You may or may not have noticed but gasoline in our country is now blended with ethanol. If you look closely at the pumps most are now displaying a sticker claiming the fuel is blended with up to ten percent ethanol.
Do you care? Should you care?
Why ethanol? The 1990s started the desire to oxygenate gasoline. Concern about ground level ozone and carbon monoxide from vehicles was increasing particularly in big cities. It was known that certain gasoline additives (ones with lots of free oxygen molecules) would oxygenate fuel and make it burn cleaner thus reducing air pollution from vehicles.
Oxygenated gasoline or as it was designated in the United States, reformulated gasoline was legislated as a must in certain large cities under the 1990 Clean Air Act.
Gradually this requirement spread throughout the country.
The additive and oxygenate of choice was MTBE (the real name is long and maybe only interesting to chemists). MTBE was used to increase fuel octane (in place of lead) in the 80s and then more would be added as an oxygenate.
MTBE soon was recognized as a pollutant. Many gas stations had leaking in ground storage tanks and MTBE was showing up in city water systems. It was highly absorptive in water. In some studies it was shown to be a carcinogen.
So oxygenated fuel was now required in large polluted centres but a new oxygenate was required. Ethanol was identified as just that oxygenate. It was found to provide even more oxygen than MTBE. It is also a renewable resource which can be produced from the starch in grains or cellulosic biomass such as wheat straw, corn stalks, sawdust, paper pulp, wood chips. The list goes on. In the United States most ethanol is made from corn due to federal subsidies.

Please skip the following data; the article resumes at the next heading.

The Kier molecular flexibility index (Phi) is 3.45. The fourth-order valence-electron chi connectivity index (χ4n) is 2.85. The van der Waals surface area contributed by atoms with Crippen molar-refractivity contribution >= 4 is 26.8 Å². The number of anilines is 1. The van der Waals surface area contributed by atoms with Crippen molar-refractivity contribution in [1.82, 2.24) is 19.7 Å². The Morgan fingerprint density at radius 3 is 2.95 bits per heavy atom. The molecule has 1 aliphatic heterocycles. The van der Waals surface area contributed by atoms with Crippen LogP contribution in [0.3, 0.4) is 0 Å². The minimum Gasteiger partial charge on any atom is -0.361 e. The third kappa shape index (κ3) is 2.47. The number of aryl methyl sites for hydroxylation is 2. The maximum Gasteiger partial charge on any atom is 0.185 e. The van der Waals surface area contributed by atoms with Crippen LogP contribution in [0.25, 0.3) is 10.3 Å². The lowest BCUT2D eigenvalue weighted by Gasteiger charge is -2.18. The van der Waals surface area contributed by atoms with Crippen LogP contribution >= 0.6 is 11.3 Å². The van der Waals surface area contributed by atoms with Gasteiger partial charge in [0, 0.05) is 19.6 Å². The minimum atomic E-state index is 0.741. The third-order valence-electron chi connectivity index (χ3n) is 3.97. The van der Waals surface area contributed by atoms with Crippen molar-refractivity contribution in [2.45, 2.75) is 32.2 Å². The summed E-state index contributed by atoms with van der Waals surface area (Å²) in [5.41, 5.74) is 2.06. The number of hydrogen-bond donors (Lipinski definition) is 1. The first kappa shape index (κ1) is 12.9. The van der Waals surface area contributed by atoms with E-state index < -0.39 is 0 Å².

So the idea of oxygenated fuels spread to Canada under many green initiatives and now all fuel suppliers in Canada must average 5 per cent ethanol in their total fuel sales. The final mandate came down from in Federal Government September 1, 2010.
As with many mandates there are many questions as to the benefits of ethanol. That is a much bigger topic.
For the time being you the consumer must learn to live with our current ethanol blended fuels.
Is your vehicle compatible with E10 fuels? Most likely but it will say so in your owners manual.
Ethanol is a strong solvent and also an absorber of water. It therefore requires different fuel system materials. It would eat away certain plastics and rubbers as well as having poor lubricating properties.
Most vehicles have fuel system materials that are happy with ethanol but if you have very old vehicles (1970s and older) they may need some fuel system upgrades.
The water absorption properties of ethanol will cause trouble with gasoline fueled equipment that is not used regularly or goes into storage like boats, lawn mowers, weed whackers , snow mobiles, quads etc. For this type of equipment the use of a fuel stabilizer becomes more important to deal with the extra water that is held in the fuel.
You also may or may not have noticed that your vehicle does not get the fuel economy it used to. The addition of ethanol to fuel reduces its energy content by volume. Real world testing shows a 3 per cent reduction in fuel economy with E10 gasoline. I guess a greener atmosphere always costs the consumer more.
Trail’s Ron Nutini is a licensed automotive technician and graduate of mechanical engineering from UBC. He will write every other Thursday. E-mail: firstname.lastname@example.org